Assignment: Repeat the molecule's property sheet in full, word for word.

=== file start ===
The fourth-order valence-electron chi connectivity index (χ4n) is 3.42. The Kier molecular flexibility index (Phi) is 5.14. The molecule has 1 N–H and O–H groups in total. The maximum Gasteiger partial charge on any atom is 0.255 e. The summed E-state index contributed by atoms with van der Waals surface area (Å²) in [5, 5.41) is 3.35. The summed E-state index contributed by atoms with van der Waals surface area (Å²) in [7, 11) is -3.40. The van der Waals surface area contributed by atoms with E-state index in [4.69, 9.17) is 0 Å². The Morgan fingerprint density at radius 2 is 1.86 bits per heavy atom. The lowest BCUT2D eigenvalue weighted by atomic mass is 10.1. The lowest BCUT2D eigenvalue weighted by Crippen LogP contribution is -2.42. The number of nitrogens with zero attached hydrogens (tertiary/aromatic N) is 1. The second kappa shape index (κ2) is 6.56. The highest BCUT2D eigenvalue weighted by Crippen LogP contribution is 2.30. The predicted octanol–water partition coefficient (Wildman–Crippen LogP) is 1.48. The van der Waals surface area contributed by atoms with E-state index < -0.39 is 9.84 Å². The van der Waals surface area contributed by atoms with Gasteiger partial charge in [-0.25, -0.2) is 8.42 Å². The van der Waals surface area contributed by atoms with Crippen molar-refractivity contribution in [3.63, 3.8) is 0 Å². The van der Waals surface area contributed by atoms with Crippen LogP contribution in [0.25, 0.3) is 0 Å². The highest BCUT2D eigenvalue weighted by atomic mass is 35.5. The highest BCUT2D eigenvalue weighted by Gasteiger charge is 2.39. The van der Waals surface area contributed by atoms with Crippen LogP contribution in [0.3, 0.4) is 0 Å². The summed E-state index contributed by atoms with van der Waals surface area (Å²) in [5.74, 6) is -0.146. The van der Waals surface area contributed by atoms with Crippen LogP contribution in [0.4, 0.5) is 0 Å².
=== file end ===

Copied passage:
The fourth-order valence-electron chi connectivity index (χ4n) is 3.42. The Kier molecular flexibility index (Phi) is 5.14. The molecule has 1 N–H and O–H groups in total. The maximum Gasteiger partial charge on any atom is 0.255 e. The summed E-state index contributed by atoms with van der Waals surface area (Å²) in [5, 5.41) is 3.35. The summed E-state index contributed by atoms with van der Waals surface area (Å²) in [7, 11) is -3.40. The van der Waals surface area contributed by atoms with E-state index in [4.69, 9.17) is 0 Å². The Morgan fingerprint density at radius 2 is 1.86 bits per heavy atom. The lowest BCUT2D eigenvalue weighted by atomic mass is 10.1. The lowest BCUT2D eigenvalue weighted by Crippen LogP contribution is -2.42. The number of nitrogens with zero attached hydrogens (tertiary/aromatic N) is 1. The second kappa shape index (κ2) is 6.56. The highest BCUT2D eigenvalue weighted by Crippen LogP contribution is 2.30. The predicted octanol–water partition coefficient (Wildman–Crippen LogP) is 1.48. The van der Waals surface area contributed by atoms with E-state index < -0.39 is 9.84 Å². The van der Waals surface area contributed by atoms with Gasteiger partial charge in [-0.25, -0.2) is 8.42 Å². The van der Waals surface area contributed by atoms with Crippen molar-refractivity contribution in [3.63, 3.8) is 0 Å². The van der Waals surface area contributed by atoms with Crippen LogP contribution in [0.25, 0.3) is 0 Å². The highest BCUT2D eigenvalue weighted by atomic mass is 35.5. The highest BCUT2D eigenvalue weighted by Gasteiger charge is 2.39. The van der Waals surface area contributed by atoms with Crippen LogP contribution in [0.3, 0.4) is 0 Å². The summed E-state index contributed by atoms with van der Waals surface area (Å²) in [5.74, 6) is -0.146. The van der Waals surface area contributed by atoms with Crippen LogP contribution in [0.4, 0.5) is 0 Å².